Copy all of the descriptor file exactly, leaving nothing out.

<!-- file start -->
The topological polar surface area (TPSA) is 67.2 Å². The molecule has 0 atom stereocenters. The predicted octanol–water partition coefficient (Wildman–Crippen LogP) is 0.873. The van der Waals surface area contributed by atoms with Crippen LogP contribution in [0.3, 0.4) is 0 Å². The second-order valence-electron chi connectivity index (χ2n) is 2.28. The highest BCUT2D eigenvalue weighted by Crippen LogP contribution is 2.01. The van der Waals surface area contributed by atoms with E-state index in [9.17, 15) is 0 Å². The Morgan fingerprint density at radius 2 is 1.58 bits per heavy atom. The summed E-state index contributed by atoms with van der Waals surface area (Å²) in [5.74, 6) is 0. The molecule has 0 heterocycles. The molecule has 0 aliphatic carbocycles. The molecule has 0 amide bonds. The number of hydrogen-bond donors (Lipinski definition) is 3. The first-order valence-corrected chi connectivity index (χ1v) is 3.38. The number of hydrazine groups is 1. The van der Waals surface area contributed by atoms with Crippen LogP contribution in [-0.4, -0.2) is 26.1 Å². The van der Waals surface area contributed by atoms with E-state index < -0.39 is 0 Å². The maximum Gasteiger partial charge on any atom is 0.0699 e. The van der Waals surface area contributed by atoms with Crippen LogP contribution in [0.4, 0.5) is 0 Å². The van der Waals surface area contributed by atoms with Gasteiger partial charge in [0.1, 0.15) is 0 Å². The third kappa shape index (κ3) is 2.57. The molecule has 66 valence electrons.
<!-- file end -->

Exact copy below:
The topological polar surface area (TPSA) is 67.2 Å². The molecule has 0 atom stereocenters. The predicted octanol–water partition coefficient (Wildman–Crippen LogP) is 0.873. The van der Waals surface area contributed by atoms with Crippen LogP contribution in [0.3, 0.4) is 0 Å². The second-order valence-electron chi connectivity index (χ2n) is 2.28. The highest BCUT2D eigenvalue weighted by Crippen LogP contribution is 2.01. The van der Waals surface area contributed by atoms with E-state index in [9.17, 15) is 0 Å². The Morgan fingerprint density at radius 2 is 1.58 bits per heavy atom. The summed E-state index contributed by atoms with van der Waals surface area (Å²) in [5.74, 6) is 0. The molecule has 0 heterocycles. The molecule has 0 aliphatic carbocycles. The molecule has 0 amide bonds. The number of hydrogen-bond donors (Lipinski definition) is 3. The first-order valence-corrected chi connectivity index (χ1v) is 3.38. The number of hydrazine groups is 1. The van der Waals surface area contributed by atoms with Crippen LogP contribution in [-0.4, -0.2) is 26.1 Å². The van der Waals surface area contributed by atoms with E-state index < -0.39 is 0 Å². The maximum Gasteiger partial charge on any atom is 0.0699 e. The van der Waals surface area contributed by atoms with Crippen LogP contribution in [0.4, 0.5) is 0 Å². The van der Waals surface area contributed by atoms with Gasteiger partial charge in [0.1, 0.15) is 0 Å². The third kappa shape index (κ3) is 2.57. The molecule has 66 valence electrons.